Noor-Eldeen was an Iraqi correspondent for Rueters.  On July 12th, 2007 a US military helicopter supporting U.S. forces in a fire fight in a North Bahgdad neighborhood mistook Namir’s camera for a weapon.  With glee, the copter and their support team wanted to “light ‘em all up” and opened fire, killing altogether 11 people.  Eight were killed in the first round of shooting, including Namir, and three more when a van arrived to help the wounded. In the copter’s video feed,  obtained and released by Wikileaks, the soldiers are jubilant at their accuracy, “right through the windshield,” laughing as the panicked survivors “drove over a body.” This in contrast to the desperation on the voices of the soldiers on the ground, including Ethan McCord, who can be heard as they discover and attempt to save a four year old girl and seven year old boy wounded in the shooting.

In contrast to Abeer and Namir, hardly anyone knows of Safa Nawar Mohammed.

Safa was riding in the back of a pickup truck in Mahmudiayah in the spring of 2006 when her truck approached a platoon of U.S. soldiers.  Spooked by an earlier incident, the soldiers fired shots at the vehicle, striking Safa through the head.  Although not quite dead when soldiers found her, no medical assistance was called because of the severity of her wound, and Safa died a few minutes later.

Safa is one of innumerable and largely unrecognizanced victims of the the U.S. invasion.  Like those killed in the Hadytha massacre, or countless checkpoints shootings, or in the first and second battles for Falllujah.

These are the stories of the numbers of the dead found the PLoS study.  These stories are multiplied by a hundred, by a thousand, by a hundred-thousand, and two hundred thousand, and we begin to approach the meaning of the study.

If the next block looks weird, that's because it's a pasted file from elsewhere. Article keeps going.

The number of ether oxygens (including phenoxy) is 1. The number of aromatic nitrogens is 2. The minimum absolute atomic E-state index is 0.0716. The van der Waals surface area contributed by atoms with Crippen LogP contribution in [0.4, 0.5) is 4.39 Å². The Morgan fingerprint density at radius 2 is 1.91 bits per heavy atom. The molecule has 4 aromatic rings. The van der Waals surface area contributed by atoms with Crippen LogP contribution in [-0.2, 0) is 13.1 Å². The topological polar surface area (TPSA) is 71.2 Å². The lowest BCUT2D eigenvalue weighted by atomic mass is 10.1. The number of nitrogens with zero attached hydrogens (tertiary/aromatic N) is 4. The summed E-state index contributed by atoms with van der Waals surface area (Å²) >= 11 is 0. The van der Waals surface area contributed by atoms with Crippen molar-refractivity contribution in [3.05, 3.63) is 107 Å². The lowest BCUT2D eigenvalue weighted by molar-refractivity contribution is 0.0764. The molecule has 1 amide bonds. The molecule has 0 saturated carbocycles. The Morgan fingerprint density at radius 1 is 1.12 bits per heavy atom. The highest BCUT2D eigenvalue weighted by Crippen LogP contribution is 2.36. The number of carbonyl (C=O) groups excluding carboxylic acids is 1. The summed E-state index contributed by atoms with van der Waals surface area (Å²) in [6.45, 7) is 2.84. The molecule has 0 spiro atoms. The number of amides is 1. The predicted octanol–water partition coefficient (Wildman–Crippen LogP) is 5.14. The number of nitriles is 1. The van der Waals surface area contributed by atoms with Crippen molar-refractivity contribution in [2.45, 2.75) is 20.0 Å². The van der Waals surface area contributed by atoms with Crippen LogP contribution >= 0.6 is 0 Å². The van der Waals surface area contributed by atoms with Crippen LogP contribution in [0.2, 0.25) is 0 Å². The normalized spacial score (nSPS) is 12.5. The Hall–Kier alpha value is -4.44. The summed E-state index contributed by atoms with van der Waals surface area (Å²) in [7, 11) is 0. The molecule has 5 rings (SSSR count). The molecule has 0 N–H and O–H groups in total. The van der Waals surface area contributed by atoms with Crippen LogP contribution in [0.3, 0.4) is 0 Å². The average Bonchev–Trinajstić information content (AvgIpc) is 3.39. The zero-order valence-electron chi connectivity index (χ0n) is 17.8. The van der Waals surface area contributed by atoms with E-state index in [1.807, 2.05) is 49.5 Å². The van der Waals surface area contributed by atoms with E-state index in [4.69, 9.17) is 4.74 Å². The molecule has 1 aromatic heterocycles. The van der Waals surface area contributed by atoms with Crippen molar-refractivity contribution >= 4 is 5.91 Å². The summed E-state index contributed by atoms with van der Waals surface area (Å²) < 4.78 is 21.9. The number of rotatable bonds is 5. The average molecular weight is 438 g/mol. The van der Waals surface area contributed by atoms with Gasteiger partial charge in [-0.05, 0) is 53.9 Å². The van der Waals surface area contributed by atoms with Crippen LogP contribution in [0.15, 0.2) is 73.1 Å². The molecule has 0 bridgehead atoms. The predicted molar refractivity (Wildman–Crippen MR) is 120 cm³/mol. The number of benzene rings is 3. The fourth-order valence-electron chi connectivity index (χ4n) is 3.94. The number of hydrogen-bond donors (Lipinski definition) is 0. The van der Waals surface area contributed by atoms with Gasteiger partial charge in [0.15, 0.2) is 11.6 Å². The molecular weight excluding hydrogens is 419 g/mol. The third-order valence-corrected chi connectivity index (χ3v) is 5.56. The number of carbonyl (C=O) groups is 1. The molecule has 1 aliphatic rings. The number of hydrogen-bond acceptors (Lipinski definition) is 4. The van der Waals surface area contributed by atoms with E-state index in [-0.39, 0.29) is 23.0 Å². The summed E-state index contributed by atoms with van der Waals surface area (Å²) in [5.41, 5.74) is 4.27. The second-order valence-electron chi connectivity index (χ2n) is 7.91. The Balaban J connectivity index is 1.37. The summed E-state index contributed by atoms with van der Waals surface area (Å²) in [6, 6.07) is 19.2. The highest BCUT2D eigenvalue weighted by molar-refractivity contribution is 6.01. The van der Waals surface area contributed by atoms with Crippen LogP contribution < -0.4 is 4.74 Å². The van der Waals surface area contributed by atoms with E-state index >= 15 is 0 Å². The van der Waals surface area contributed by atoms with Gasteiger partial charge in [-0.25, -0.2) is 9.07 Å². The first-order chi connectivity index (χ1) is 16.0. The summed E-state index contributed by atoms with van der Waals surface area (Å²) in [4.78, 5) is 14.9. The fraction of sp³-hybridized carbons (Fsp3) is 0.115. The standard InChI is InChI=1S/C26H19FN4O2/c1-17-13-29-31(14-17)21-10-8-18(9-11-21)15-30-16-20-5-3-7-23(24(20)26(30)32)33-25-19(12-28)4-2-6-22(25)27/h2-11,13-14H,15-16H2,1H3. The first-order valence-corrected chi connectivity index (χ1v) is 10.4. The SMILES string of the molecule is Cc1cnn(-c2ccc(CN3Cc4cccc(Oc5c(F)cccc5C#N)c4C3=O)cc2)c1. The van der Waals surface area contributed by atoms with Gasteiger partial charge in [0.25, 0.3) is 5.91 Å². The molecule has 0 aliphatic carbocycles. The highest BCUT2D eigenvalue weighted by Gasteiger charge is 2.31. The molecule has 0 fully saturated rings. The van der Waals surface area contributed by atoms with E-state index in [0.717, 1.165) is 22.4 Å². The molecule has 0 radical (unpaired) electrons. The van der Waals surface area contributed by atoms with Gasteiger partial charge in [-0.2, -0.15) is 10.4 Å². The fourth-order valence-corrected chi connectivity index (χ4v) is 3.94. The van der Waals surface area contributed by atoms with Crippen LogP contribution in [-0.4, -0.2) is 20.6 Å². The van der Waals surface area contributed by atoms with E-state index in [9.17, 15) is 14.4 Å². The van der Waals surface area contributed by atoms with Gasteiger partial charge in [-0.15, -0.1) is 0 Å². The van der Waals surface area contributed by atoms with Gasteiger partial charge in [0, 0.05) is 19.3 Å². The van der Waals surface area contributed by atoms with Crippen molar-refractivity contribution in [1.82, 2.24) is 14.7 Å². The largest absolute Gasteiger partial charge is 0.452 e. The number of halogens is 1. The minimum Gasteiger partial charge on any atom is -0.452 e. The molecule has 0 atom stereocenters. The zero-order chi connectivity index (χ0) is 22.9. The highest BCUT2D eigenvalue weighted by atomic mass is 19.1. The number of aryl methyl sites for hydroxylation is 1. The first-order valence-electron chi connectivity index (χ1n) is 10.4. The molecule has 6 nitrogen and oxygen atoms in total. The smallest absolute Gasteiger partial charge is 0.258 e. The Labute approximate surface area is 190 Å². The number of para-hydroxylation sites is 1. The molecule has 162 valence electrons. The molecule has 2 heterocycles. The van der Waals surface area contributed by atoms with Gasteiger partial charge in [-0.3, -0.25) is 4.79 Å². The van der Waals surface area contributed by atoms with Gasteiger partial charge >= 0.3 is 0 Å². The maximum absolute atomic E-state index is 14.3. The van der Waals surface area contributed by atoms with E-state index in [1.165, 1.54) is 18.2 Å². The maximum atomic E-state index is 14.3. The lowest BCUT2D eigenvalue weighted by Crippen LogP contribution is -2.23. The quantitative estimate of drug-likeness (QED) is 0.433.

The Right to Heal

There have been efforts to reach out to Iraqi victims and their families on the part of U.S service members.  Following the release of the Wikileaks “Collateral Murder” video, two veterans, Josh Stieber and Ethan McCord, wrote “An Open Letter of Reconciliation and Responsibility to the Iraqi People,” in which they apologized for the crimes they participated in, and sought dialogue with Iraqis.

In March of this year, on the tenth anniversary of the U.S. invasion, the Organization of Women’s Freedom in Iraq (OWFI), Iraq Veterans Against the War (IVAW), and the Federation of Workers Councils and Unions in Iraq (FWCUI) launched the Right to Heal Initiative. From their website:

“Iraqis and veterans are coming together to hold the U.S. government accountable for the lasting effects of war and the rights of veterans and civilians to heal. The Iraq war is not over for Iraqi civilians and U.S. veterans who continue to struggle with various forms of trauma and injury; the effects of environmental poisoning due to certain U.S. munitions and burn pits of hazardous materials; and with a generation of orphans and displaced. As Iraqi civil society tries to rebuild from the Iraq war as well as a decade of U.S. bombing and sanctions, they face political repression by a corrupt U.S.-established government that is selling off the country’s natural resources to foreign interests.”

Along with the Center for Constitutional Rights, these groups have filed a request for a hearing with the Inter-American Commission for Human Rights.

These efforts by veteran and human rights groups need to be supported.  Even with withdrawal of U.S. combat troops, Iraqis continue to live and die because of the impacts of the invasion of their country of which the car bombing last Saturday is just one incident.  The PLoS-Medicine study published today helps us understand some of those impacts.

The views expressed here are those of the author and do not necessarily represent those of the entire War Times project